I think historical fiction is interesting because it's one of those genres that lends itself to literary fiction fairly easily. Well, maybe I shouldn't say that- there's a fair deal of historical fiction out there that isn't literary. But I think it can lean that way much easier than some of the other genres out there.

Hmmmm... That was off-topic. Oh well!

Stephanie L. McGee said...

Beautiful.

Someday I'll go back to my poetry. Just not right now.

Susan R. Mills said...

Very nice. I used to write poetry when I was an adolescent. I recently found a notebook of my poems in a box with all my high shcool memorabilia. It was hoot. I was definitely a rhymer at the expense of making no sense.

Valerie Geary said...

Lovely. :) I dabble in the occasional poem, but never with the intention of publication other than on my blog! I like to use it as a way to play with language and imagery. But mostly they end up terrible. :)

Terresa said...

Greece sounds divine. My fave bit of your poem, "Spiked purple stalks clamber up long-dry wells, faces burned by the sun."

I traveled to the UK last month and it was just as much a cultural journey as a literary one. It inspired many poems and essays and future settings for my WIP.

PS: My poetry doesn't rhyme, either. Not my style. :)

Shannon O'Donnell said...

I tell my students poetry is MEANT to be personal - it doesn't matter whether it rhymes or doesn't rhyme, as long as it somehow voices the emotions inside you and creates the vehicle to take your readers there, too. Your poem has some beautiful visual imagery, Stephanie. I like the silent lions bracing themselves.

Yes, I do write poetry in addition to my kidlit. Some of my favorites are over on my blog. :)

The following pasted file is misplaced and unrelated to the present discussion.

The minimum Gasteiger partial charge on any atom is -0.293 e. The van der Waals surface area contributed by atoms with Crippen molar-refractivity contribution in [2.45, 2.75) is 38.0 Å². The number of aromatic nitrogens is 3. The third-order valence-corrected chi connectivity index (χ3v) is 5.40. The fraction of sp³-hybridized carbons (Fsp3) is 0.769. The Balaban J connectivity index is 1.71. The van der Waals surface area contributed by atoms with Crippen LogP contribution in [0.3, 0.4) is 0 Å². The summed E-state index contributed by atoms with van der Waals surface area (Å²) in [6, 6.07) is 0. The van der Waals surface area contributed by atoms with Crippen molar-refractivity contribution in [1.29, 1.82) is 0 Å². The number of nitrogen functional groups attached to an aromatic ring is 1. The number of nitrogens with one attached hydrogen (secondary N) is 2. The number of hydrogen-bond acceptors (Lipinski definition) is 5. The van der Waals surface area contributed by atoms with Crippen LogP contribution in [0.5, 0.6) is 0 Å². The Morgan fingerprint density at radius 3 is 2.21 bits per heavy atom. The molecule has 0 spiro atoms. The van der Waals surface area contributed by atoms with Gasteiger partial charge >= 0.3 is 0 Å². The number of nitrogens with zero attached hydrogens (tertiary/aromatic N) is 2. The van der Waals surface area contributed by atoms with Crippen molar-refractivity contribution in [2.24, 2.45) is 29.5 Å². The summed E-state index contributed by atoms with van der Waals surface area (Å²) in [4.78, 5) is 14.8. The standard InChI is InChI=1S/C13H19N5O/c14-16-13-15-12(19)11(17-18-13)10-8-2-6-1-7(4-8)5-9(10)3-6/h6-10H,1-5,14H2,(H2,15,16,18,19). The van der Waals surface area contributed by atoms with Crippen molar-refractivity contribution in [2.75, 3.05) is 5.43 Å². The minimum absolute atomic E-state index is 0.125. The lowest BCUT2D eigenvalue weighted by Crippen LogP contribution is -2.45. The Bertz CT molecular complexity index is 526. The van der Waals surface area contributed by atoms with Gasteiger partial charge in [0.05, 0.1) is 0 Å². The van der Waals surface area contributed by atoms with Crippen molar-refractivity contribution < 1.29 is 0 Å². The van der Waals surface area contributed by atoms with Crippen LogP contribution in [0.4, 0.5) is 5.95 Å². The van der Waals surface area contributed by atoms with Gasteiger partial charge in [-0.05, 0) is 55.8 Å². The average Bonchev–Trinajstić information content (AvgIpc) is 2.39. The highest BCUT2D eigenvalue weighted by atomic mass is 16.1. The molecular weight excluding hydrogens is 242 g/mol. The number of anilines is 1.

www.shannonkodonnell.blogspot.com

L. T. Host said...

Nice poem :) Makes me want to go to Greece even more!

Just to chime in, my class that I take at my community college is GREAT. It's not really a class at all, more like a writer's critique group. You turn in word count for a grade, and the teacher reads it, but she doesn't grade the pieces themselves, just that you wrote them-- and you have all semester to turn stuff in when you want. It's very liberating. I love my teacher and classmates, they're all really intuitive and excellent writers.

Stephanie Thornton said...

LT- That's a great concept for a class! Kind of a like a math teacher who doesn't grade on right answers, but just on the process.

Shannon and Terresa- I'm glad you agree about the rhyming thing. I've tried, but my rhyming poems never make sense.

Stephanie L. McGee said...

My poetry rarely, if ever, rhymes. I've tried it before and it just comes out feeling forced. There's so much freedom in poetry these days that it really doesn't matter whether you rhyme.

Amalia T. said...

Yeah, I didn't get graded on my actual writing either. We got graded on participation and the short stories we read and did short analysis of. Mostly it was workshopping, which was great.

Gary Corby said...

I love it (of course...how could it be otherwise?).

Delos is one of those mystic places.